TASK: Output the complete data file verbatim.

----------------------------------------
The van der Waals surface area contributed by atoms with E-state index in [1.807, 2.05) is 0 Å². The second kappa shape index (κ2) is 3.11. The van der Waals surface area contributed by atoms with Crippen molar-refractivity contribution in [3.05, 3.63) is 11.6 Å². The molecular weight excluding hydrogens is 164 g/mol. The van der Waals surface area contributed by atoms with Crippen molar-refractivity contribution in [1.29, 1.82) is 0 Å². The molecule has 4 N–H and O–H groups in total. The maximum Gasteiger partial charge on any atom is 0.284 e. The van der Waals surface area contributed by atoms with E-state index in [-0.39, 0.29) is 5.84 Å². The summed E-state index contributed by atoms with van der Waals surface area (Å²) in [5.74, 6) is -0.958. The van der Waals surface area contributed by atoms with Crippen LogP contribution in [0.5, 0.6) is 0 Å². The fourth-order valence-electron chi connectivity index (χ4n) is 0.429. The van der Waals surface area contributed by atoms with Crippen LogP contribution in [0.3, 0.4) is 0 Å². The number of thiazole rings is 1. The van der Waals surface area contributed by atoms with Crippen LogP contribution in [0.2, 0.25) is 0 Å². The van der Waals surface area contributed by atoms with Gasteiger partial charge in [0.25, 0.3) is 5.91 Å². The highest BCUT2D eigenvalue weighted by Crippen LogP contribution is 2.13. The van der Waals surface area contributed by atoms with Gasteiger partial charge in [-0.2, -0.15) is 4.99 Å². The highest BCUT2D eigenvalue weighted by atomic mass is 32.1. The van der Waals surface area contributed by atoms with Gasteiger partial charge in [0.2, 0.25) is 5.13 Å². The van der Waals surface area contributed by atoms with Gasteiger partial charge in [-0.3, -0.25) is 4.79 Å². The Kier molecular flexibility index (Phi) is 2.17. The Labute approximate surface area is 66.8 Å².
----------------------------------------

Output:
The van der Waals surface area contributed by atoms with E-state index in [1.807, 2.05) is 0 Å². The second kappa shape index (κ2) is 3.11. The van der Waals surface area contributed by atoms with Crippen molar-refractivity contribution in [3.05, 3.63) is 11.6 Å². The molecular weight excluding hydrogens is 164 g/mol. The van der Waals surface area contributed by atoms with Crippen molar-refractivity contribution in [1.29, 1.82) is 0 Å². The molecule has 4 N–H and O–H groups in total. The maximum Gasteiger partial charge on any atom is 0.284 e. The van der Waals surface area contributed by atoms with E-state index in [-0.39, 0.29) is 5.84 Å². The summed E-state index contributed by atoms with van der Waals surface area (Å²) in [5.74, 6) is -0.958. The van der Waals surface area contributed by atoms with Crippen LogP contribution in [0.5, 0.6) is 0 Å². The fourth-order valence-electron chi connectivity index (χ4n) is 0.429. The van der Waals surface area contributed by atoms with Crippen LogP contribution in [0.3, 0.4) is 0 Å². The number of thiazole rings is 1. The van der Waals surface area contributed by atoms with Crippen LogP contribution in [0.2, 0.25) is 0 Å². The van der Waals surface area contributed by atoms with Gasteiger partial charge in [0.25, 0.3) is 5.91 Å². The highest BCUT2D eigenvalue weighted by Crippen LogP contribution is 2.13. The van der Waals surface area contributed by atoms with Gasteiger partial charge in [-0.2, -0.15) is 4.99 Å². The highest BCUT2D eigenvalue weighted by atomic mass is 32.1. The van der Waals surface area contributed by atoms with Gasteiger partial charge in [0.2, 0.25) is 5.13 Å². The van der Waals surface area contributed by atoms with Gasteiger partial charge in [-0.3, -0.25) is 4.79 Å². The Kier molecular flexibility index (Phi) is 2.17. The Labute approximate surface area is 66.8 Å².